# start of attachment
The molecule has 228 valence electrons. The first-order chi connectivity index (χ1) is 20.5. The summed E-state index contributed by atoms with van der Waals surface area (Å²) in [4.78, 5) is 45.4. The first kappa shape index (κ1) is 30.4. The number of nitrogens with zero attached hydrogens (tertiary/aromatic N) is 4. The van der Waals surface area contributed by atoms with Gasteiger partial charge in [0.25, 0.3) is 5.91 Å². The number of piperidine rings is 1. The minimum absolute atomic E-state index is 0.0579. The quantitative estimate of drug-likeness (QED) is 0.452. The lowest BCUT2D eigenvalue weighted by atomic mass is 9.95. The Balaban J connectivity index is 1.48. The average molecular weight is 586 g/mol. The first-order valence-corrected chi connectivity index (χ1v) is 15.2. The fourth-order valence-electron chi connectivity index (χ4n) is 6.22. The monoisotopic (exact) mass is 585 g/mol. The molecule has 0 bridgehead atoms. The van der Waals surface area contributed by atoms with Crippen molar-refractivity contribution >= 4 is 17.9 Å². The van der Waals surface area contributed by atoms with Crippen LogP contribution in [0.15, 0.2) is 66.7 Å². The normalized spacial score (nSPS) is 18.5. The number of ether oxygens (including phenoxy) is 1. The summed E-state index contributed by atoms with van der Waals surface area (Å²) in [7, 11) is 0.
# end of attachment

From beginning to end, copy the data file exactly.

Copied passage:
The molecule has 228 valence electrons. The first-order chi connectivity index (χ1) is 20.5. The summed E-state index contributed by atoms with van der Waals surface area (Å²) in [4.78, 5) is 45.4. The first kappa shape index (κ1) is 30.4. The number of nitrogens with zero attached hydrogens (tertiary/aromatic N) is 4. The van der Waals surface area contributed by atoms with Gasteiger partial charge in [0.25, 0.3) is 5.91 Å². The number of piperidine rings is 1. The minimum absolute atomic E-state index is 0.0579. The quantitative estimate of drug-likeness (QED) is 0.452. The lowest BCUT2D eigenvalue weighted by atomic mass is 9.95. The Balaban J connectivity index is 1.48. The average molecular weight is 586 g/mol. The first-order valence-corrected chi connectivity index (χ1v) is 15.2. The fourth-order valence-electron chi connectivity index (χ4n) is 6.22. The monoisotopic (exact) mass is 585 g/mol. The molecule has 0 bridgehead atoms. The van der Waals surface area contributed by atoms with Crippen molar-refractivity contribution >= 4 is 17.9 Å². The van der Waals surface area contributed by atoms with Crippen LogP contribution in [0.15, 0.2) is 66.7 Å². The normalized spacial score (nSPS) is 18.5. The number of ether oxygens (including phenoxy) is 1. The summed E-state index contributed by atoms with van der Waals surface area (Å²) in [7, 11) is 0.